posted on 1/2005 By:
Remember those parenting talks your old man used to give you? The typical response was to just glaze over and daydream about the important things—metal, sex, and whether or not he would miss the bottle you swiped from his liquor cabinet. But every once in awhile you get a dose of fatherly sound bytes, and hear nuggets of wisdom like “A little ambition would do you some good” and “If you want something done right, do it yourself.” Dads are the same--you heard it, I heard it, and it seems Ywolf’s Gabriel Wolf heard it too, and took those lessons to heart. Now, no doubt that self reliance and ambition are noble traits, but the problem with taking on a big task and doing it all, is that if it goes badly (like, Waterworld badly), all eyes are on you.
Unfortunately, that is the case with Dream Warrior, an album consisting entirely of synths and vocals. No guitars, no bass, no drums, nada. Wolf, the sole member of Ywolf, describes the sound as dark gothic/neo classical. What you get are orchestral arrangements of uneven quality, and a black metal croak running underneath them. Ywolf’s cause would be helped tremendously by a richer keyboard sound. The segments of music that are more heavily layered sound better and are far more interesting. However, there are many passages that simply sound like the equivalent of a black metal music box. Hardly the epic sound this requires. Consequently, I just can’t shake the image of this guy down in the basement all made up in face paint, banging away on a Casio like a black metal Schroeder.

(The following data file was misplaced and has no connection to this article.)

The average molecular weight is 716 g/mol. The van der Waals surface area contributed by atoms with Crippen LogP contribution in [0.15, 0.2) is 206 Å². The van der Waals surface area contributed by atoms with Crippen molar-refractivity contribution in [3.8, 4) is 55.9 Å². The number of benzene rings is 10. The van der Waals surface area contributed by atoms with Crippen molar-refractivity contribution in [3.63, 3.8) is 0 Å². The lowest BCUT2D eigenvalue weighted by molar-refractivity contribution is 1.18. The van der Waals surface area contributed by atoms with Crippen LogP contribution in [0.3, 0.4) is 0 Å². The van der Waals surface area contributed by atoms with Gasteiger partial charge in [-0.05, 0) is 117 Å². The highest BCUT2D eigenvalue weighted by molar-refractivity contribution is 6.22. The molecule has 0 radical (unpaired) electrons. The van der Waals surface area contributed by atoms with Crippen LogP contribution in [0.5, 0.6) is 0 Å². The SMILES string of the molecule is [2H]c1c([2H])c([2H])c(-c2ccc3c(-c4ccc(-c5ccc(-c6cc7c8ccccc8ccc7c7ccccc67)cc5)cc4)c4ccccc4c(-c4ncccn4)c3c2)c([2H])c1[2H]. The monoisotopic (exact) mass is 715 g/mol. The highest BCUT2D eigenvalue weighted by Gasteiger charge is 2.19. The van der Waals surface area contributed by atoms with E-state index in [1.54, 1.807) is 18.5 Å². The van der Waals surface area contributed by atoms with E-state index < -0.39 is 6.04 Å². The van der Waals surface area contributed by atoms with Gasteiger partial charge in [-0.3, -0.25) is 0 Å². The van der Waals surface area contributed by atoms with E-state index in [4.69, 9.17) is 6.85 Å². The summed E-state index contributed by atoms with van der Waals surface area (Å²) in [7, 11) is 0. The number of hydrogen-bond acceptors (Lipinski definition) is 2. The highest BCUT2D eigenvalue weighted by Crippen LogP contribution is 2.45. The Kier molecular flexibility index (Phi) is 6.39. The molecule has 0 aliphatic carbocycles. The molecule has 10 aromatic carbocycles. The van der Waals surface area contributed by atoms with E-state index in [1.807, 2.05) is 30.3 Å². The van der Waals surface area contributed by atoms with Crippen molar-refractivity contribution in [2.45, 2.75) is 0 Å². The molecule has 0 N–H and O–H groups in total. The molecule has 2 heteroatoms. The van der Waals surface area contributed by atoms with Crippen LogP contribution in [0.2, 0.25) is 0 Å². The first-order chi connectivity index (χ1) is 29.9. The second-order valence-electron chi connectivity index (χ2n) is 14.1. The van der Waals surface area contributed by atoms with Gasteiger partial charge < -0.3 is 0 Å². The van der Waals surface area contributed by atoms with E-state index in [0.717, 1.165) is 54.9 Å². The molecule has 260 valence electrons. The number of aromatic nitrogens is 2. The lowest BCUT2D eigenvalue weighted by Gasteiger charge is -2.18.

To be fair, a lot of Wolf’s concepts are good. Some suffer from lack of adequate execution, and others because a little bit of this music goes a long way. At nearly an hour long, this album is about twice as long as it needs to be. The album opens with one of several ambient interludes, most of which work fairly well. “Silver Symbol of Thunderstorm” is the first full song, and includes some of the best work on the album. Again, it suffers in sections from thin sound and cheesy melodies, but eventually picks up in pace and is layered with enough faux instrumentation to be interesting. Also quite useful are the sampled chanting choral vocals. Wolf, who is also a member of Finnugor, also uses some guest vocals from fellow Hungarian Nagy Andras, of Sear Bliss.
Wolf is an aspiring novelist, and the cd includes text files of two works of fiction. Even done well, this type of music will have a limited audience. And although Wolf manages to do some things well on Dream Warrior, ultimately he has bitten off more than he can chew. A little help would be nice. I wonder what his dad is up to.
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